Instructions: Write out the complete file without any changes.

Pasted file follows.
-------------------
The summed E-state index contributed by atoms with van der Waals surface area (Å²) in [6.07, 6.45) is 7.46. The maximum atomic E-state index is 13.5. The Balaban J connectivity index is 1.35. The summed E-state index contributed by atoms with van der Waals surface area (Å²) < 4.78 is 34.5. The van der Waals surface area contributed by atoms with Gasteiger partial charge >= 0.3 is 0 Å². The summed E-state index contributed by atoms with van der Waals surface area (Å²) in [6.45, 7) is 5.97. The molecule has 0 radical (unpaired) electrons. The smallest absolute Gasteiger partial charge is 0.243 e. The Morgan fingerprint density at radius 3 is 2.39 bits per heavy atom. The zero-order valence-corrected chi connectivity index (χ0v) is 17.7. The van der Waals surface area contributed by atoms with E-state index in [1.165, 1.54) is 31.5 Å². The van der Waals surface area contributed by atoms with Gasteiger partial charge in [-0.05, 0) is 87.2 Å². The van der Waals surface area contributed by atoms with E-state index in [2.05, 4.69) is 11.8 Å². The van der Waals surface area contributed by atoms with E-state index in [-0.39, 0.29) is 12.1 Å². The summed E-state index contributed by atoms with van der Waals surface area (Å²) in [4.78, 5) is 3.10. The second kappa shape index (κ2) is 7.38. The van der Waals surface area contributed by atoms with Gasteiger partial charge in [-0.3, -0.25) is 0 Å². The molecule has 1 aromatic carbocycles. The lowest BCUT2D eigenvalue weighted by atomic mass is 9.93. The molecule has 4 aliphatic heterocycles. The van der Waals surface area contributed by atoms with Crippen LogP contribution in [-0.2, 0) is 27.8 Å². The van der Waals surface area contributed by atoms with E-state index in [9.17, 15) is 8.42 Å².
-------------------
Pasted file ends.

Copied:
The summed E-state index contributed by atoms with van der Waals surface area (Å²) in [6.07, 6.45) is 7.46. The maximum atomic E-state index is 13.5. The Balaban J connectivity index is 1.35. The summed E-state index contributed by atoms with van der Waals surface area (Å²) < 4.78 is 34.5. The van der Waals surface area contributed by atoms with Gasteiger partial charge >= 0.3 is 0 Å². The summed E-state index contributed by atoms with van der Waals surface area (Å²) in [6.45, 7) is 5.97. The molecule has 0 radical (unpaired) electrons. The smallest absolute Gasteiger partial charge is 0.243 e. The Morgan fingerprint density at radius 3 is 2.39 bits per heavy atom. The zero-order valence-corrected chi connectivity index (χ0v) is 17.7. The van der Waals surface area contributed by atoms with E-state index in [1.165, 1.54) is 31.5 Å². The van der Waals surface area contributed by atoms with Gasteiger partial charge in [-0.05, 0) is 87.2 Å². The van der Waals surface area contributed by atoms with E-state index in [2.05, 4.69) is 11.8 Å². The van der Waals surface area contributed by atoms with E-state index in [-0.39, 0.29) is 12.1 Å². The summed E-state index contributed by atoms with van der Waals surface area (Å²) in [4.78, 5) is 3.10. The second kappa shape index (κ2) is 7.38. The van der Waals surface area contributed by atoms with Gasteiger partial charge in [-0.3, -0.25) is 0 Å². The molecule has 1 aromatic carbocycles. The lowest BCUT2D eigenvalue weighted by atomic mass is 9.93. The molecule has 4 aliphatic heterocycles. The van der Waals surface area contributed by atoms with Crippen LogP contribution in [-0.2, 0) is 27.8 Å². The van der Waals surface area contributed by atoms with E-state index in [9.17, 15) is 8.42 Å².